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Poem by Veronica Marks // Illustration by Edith Isabel

Writing by Veronica Marks // Illustration by Edith Isabel

I have been in endless circles
of girls chanting, “me too.”

we squeeze hands and share stories
Catholic schoolgirls at Confession,
absolve, chanting
“it’s not your fault, it’s not your fault, it’s not your fault, me too.”

by the third circle
I realize “I am not a man”
has a logline:
“me too.”

I share my story like makeup.
the first time it was like
pulling a string out of your stomach through your mouth.
I was 15. he was 18. it was, um, a party.
I was 11. he was, um, a counselor.
but when I examine my life under the same lens and
see so many other nights for what they were, remember never saying “yes”
suddenly, the stories come easier,
no longer That Time but just the most extreme
of an anthology:
“me too.”

eyes go dead
when a man is shocked.
“wait, so like, all of you? geez. wow.”
I wish we did not have to lay ourselves bare for them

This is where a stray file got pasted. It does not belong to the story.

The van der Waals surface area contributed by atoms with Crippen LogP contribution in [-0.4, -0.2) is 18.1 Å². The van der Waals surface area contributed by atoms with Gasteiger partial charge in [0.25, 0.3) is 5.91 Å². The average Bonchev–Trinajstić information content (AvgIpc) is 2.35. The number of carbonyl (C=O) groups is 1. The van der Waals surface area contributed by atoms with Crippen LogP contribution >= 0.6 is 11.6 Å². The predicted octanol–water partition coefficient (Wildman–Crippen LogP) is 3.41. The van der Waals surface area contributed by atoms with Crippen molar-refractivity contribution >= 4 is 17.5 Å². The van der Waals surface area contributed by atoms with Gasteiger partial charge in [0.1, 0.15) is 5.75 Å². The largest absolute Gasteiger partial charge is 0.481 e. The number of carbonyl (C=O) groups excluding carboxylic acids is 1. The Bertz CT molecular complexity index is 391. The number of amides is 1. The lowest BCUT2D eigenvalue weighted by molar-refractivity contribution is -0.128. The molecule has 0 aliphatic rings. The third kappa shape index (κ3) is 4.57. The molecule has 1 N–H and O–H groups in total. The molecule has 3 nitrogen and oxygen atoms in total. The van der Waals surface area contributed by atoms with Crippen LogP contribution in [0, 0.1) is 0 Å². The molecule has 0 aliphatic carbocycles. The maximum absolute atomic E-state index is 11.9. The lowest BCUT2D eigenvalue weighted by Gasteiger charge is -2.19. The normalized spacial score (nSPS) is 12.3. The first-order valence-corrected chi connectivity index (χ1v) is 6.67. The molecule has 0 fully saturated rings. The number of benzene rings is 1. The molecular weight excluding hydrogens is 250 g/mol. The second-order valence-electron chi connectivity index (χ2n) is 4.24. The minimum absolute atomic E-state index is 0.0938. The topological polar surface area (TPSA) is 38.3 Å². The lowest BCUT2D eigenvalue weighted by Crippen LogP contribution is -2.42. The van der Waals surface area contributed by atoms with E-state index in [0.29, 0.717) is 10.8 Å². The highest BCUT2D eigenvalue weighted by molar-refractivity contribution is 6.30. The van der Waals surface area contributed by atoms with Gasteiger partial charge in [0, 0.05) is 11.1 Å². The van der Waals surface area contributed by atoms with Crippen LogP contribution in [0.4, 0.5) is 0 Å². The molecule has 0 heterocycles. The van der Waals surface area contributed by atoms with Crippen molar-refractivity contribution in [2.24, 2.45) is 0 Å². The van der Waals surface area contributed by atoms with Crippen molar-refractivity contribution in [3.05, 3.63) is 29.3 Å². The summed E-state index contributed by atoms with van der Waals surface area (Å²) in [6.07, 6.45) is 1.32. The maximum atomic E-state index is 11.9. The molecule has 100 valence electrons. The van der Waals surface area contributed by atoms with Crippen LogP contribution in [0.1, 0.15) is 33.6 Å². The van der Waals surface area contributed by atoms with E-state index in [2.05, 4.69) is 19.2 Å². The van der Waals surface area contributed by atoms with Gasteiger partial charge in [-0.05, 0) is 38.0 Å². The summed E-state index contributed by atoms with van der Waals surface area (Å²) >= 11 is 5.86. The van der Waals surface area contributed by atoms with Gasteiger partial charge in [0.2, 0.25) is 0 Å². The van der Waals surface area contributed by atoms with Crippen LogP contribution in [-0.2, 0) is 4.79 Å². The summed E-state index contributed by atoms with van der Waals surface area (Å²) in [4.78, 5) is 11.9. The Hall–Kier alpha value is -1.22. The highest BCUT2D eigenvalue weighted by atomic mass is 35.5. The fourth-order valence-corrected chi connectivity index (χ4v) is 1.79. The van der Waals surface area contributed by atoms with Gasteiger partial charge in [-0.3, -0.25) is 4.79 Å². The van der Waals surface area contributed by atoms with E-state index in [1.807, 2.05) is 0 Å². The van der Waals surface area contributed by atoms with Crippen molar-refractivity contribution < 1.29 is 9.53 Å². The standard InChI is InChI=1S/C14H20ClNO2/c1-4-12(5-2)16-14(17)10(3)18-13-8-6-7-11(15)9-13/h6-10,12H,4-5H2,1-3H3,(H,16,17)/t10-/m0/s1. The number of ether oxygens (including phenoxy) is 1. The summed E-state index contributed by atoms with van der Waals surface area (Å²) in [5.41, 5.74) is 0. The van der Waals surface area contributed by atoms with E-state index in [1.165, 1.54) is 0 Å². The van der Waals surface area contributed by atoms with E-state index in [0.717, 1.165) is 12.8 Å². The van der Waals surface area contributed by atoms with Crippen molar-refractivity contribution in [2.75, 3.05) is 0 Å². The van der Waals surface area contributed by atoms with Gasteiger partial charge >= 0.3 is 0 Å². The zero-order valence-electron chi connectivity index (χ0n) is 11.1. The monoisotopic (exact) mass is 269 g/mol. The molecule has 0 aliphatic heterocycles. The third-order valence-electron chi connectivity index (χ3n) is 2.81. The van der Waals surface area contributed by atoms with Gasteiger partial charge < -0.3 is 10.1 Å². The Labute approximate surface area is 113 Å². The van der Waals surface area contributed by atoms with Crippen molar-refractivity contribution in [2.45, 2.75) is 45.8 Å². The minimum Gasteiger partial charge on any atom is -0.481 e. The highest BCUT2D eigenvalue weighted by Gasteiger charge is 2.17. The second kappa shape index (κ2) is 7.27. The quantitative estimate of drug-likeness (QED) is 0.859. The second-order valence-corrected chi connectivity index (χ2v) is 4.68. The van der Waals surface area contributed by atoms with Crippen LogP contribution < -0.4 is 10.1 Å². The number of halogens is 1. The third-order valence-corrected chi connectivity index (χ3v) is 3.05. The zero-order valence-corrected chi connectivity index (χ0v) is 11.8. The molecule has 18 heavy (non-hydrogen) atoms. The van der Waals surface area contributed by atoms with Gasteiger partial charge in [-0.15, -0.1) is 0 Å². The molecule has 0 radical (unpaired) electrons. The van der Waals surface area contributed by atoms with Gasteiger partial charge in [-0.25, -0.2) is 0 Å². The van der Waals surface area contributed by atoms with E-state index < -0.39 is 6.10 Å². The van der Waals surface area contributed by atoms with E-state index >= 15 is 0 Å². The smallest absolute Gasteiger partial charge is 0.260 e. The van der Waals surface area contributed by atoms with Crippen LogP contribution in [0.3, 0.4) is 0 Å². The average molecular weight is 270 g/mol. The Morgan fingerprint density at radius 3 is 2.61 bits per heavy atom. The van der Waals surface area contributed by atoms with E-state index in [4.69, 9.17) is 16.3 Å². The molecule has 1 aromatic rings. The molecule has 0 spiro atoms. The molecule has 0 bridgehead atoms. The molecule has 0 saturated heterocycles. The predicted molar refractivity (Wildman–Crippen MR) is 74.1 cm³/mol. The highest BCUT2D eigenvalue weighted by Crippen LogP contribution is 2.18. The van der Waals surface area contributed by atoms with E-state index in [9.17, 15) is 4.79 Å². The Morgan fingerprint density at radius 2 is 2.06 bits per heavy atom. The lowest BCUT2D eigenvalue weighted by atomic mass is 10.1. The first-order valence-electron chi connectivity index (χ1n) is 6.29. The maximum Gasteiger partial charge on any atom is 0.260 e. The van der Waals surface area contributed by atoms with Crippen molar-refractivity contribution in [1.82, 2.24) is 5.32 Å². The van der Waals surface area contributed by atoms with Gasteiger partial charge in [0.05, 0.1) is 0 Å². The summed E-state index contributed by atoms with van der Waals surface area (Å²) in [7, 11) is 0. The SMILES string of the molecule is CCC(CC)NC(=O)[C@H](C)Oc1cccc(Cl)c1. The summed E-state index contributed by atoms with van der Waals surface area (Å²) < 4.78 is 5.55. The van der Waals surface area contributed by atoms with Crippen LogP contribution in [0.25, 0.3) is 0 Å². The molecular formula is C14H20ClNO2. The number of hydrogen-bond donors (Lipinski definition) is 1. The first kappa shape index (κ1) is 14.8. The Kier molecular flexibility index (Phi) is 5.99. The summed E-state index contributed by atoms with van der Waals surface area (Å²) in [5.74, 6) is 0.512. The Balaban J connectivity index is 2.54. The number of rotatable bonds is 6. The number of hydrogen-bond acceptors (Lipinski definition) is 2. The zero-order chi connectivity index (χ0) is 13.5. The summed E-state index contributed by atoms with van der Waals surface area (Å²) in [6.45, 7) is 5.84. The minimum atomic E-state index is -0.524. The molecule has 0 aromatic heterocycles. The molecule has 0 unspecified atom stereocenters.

to understand.
(and I wish the lone boys
could have circles:
“me too.”)

I become numb. I forget most men
have different circles
where the air is lighter and more sinister:
“me too.”

my facebook feed: another circle,
with an audience.
not a play, though. a cooking show,
cutting ourselves open and drizzling tears onto the plate.

here is my pain. here is my sadness. are you moved yet?? are you moved??
“me too.”

victims, we feel like the weight of the world
rests on what we say.
if we speak up he goes to jail if we speak up she never does it again if we speak up we can make them feel
less alone if we speak up speak up speak up speak up
we have been through enough.
it is their turn to form a circle.
“me too.”
the time they excused something,
“me too.”
the time they said nothing,
“me too.”
the time they did it themselves.
“me too.”
and realize like me
it is not That Time but so many times,
woven into the fabric of our lives.
“me too.”

Veronica Marks

Veronica Marks (they/them) is a non-binary freshman studying screenwriting at USC’s School of Cinematic Arts. They write plays, poetry, prose, satire, songs, and screenplays about everything from LGBTQ+ rights to scooters. Their work has appeared in Scholastic’s Best Teen Writing of 2015, and they have performed original pieces at the U.N., the Pulitzer Center, Viacom, and for Lin-Manuel Miranda. You can find them on Instagram @marksveronica!

Edith Isabel

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